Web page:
Pentagon Awards $591 Million in Defense Contracts Friday

Winners include Leidos, Northrop Grumman, and Humvee manufacturer AM General.

Jan 17, 2014 at 7:45PM

The Department of Defense awarded seven new defense contracts Friday, worth $591.3 million in total. One of the bigger awards handed out went to "Humvee" manufacturer AM General, which won a $48 million contract to produce High Mobility Multi-Purpose Wheel Vehicle parts for the U.S. Army. Meanwhile, among publicly traded firms:

Leidos Holdings (NYSE:LDOS) won a $62.5 million indefinite-delivery/indefinite-quantity, cost-plus-incentive-fee contract for Mission Planning and Analysis Common Services, under which it wil perform software engineering, integration, technical support, and training work for the U.S. Air Force through Aug. 9, 2019.

Also, Northrop Grumman (NYSE:NOC) received a $33 million cost-plus-fixed-fee completion job order to design and build "operational test program sets" for use in repairing AN/ALQ 240 electronic warfare equipment aboard Navy P-8A Poseidon subhunting aircraft. This contract should run through September 2019.

Fool contributor Rich Smith has no position in any stocks mentioned. The Motley Fool owns shares of Northrop Grumman. Try any of our Foolish newsletter services free for 30 days. We Fools may not all hold the same opinions, but we all believe that considering a diverse range of insights makes us better investors. The Motley Fool has a disclosure policy.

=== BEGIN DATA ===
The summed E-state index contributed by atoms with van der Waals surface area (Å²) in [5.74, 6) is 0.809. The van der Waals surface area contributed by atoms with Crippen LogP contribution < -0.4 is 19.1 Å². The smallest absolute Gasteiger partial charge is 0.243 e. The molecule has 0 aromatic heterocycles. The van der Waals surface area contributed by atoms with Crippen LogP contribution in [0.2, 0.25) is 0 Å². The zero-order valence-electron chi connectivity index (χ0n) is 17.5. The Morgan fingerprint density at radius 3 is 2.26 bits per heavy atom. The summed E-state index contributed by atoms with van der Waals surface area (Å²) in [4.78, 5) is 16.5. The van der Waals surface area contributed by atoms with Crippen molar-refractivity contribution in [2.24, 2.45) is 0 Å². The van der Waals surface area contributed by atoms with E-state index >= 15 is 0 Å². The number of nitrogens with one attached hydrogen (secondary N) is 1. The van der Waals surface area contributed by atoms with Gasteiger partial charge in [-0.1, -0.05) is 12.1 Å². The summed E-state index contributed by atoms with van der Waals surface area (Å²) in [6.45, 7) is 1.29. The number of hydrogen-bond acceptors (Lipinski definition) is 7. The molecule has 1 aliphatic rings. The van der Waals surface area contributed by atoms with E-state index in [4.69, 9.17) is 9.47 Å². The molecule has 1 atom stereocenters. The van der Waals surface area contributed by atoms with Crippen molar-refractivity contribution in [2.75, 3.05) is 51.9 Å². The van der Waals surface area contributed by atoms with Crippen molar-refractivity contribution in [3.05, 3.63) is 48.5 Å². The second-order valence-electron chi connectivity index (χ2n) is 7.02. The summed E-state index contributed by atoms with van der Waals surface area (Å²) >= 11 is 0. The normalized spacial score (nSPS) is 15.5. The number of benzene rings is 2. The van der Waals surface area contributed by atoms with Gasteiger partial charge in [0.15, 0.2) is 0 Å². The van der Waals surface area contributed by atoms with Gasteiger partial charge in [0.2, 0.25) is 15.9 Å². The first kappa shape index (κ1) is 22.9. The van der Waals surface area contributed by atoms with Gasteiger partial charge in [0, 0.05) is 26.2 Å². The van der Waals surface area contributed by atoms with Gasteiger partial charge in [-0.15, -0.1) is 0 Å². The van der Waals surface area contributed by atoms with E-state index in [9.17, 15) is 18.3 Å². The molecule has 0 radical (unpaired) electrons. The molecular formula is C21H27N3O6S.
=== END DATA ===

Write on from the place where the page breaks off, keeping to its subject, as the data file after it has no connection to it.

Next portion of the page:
A Financial Plan on an Index Card

Keeping it simple.

Aug 7, 2015 at 11:26AM

Two years ago, University of Chicago professor Harold Pollack wrote his entire financial plan on an index card.

It blew up. People loved the idea. Financial advice is often intentionally complicated. Obscurity lets advisors charge higher fees. But the most important parts are painfully simple. Here's how Pollack put it:

The card came out of chat I had regarding what I view as the financial industry's basic dilemma: The best investment advice fits on an index card. A commenter asked for the actual index card. Although I was originally speaking in metaphor, I grabbed a pen and one of my daughter's note cards, scribbled this out in maybe three minutes, snapped a picture with my iPhone, and the rest was history.

More advisors and investors caught onto the idea and started writing their own financial plans on a single index card.

I love the exercise, because it makes you think about what's important and forces you to be succinct.

So, here's my index-card financial plan:


Everything else is details. 

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